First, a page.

Most people who do civil disobedience hope to get what is known as a Desk Appearance Ticket (DAT), where the police take you to the precinct, check your fingerprints for warrants, and if they find none, hand you a piece of paper like a traffic ticket and send you on your way. The whole process takes typically four to eight hours, and is perhaps only slightly more (or maybe less!) unpleasant than typical airline travel, where you are in a sense imprisoned, and your patience is tested. But we were not so fortunate. It was determined — I don’t know how or by whom — that we were to go through “the system” with the rest of humanity in all its wretchedness. Some of us speculated that this determination may have been political, i.e., someone powerful made a phone call and said that protesters should be discouraged and not given any breaks.
First we were taken to the 9th Precinct, in the East Village, where we were divided by gender and kept in two cells for over 10 hours. For the first five or six hours, morale was high. We had lively and stimulating conversation, got to know one another, sang songs, had some good laughs. After seven or eight hours had elapsed and we still had not been provided water, much less food, we began to complain. Ironically enough, the priest had headed a commission some years ago that promulgated a set of reforms for the New York law enforcement and penal system. Among these was a regulation that any prisoner detained for over five hours between midnight and 7:00 a.m. had to be provided food and water. When the priest pointed this out to one of the officers, she argued that the rule applied only to Corrections and not the NYPD. The priest insisted that it wasn’t so, and encouraged her to consult her supervisor. Eventually, she offered to take a few dollars from us, go to a vending machine in the building and bring some bottled water. I don’t think it took much effort. Shortly thereafter one of the support team was allowed to send in a bag with refreshments: more water, some fruit and energy bars.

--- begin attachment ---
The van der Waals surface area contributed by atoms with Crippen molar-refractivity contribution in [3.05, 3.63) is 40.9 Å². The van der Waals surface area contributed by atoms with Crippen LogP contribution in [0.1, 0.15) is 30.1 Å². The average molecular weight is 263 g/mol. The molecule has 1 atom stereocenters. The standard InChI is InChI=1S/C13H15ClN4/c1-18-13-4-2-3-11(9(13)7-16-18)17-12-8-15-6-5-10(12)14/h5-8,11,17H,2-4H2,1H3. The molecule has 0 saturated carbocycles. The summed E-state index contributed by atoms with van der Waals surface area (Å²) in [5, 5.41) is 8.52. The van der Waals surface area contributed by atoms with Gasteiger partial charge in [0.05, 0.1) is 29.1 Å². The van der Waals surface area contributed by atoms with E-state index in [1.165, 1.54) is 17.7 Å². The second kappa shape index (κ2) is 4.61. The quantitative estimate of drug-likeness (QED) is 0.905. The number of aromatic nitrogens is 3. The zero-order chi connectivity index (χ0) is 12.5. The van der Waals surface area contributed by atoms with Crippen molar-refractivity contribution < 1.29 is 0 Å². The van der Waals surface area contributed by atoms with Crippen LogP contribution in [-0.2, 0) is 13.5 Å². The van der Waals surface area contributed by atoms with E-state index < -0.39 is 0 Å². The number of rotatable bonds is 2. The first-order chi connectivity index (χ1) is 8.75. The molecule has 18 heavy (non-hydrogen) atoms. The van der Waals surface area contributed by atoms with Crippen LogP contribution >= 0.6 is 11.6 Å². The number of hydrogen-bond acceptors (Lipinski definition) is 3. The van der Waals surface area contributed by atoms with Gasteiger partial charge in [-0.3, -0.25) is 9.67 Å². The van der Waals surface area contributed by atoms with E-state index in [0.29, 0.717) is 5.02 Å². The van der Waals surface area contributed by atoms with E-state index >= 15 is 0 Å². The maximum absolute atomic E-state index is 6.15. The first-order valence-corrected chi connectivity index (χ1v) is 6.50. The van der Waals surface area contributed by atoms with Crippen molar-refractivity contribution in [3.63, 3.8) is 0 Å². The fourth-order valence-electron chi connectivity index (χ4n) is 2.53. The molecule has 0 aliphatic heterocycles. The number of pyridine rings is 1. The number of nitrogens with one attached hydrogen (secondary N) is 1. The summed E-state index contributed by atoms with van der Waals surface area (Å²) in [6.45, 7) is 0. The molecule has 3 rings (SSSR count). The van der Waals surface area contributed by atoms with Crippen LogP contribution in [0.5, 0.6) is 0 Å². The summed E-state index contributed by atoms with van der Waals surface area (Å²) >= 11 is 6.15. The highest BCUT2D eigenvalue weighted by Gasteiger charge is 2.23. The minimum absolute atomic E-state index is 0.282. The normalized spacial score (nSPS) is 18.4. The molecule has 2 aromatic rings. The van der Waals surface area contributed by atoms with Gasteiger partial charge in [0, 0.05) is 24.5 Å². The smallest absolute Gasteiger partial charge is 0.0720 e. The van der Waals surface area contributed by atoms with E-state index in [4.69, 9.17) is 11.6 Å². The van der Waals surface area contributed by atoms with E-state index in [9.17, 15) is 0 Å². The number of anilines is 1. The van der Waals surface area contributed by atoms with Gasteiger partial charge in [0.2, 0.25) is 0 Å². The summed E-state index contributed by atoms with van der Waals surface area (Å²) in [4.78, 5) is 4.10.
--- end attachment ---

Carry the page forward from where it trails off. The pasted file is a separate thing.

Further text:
In the meantime, the police went through an arduous process of fingerprinting us one by one with a scanner that kept failing to recognize our fingerprints. Whether it was software or hardware that was defective, or both, the machine balked if your fingers were too oily, or not oily enough, or if you were simply too old and your prints were too faint. The cops muddled through with commendable patience for the several hours that it took to fingerprint all 14 of us.
It was approaching 10:00 pm when we were transported downtown to a place known as the Tombs, in the basement of the courthouse at 100 Center Street, too late to appear in night court and be released. The place was packed, and we all stood handcuffed in a slow-moving line for over an hour to be photographed one by one, and finally, around midnight, admitted as a group to one of several large holding cells.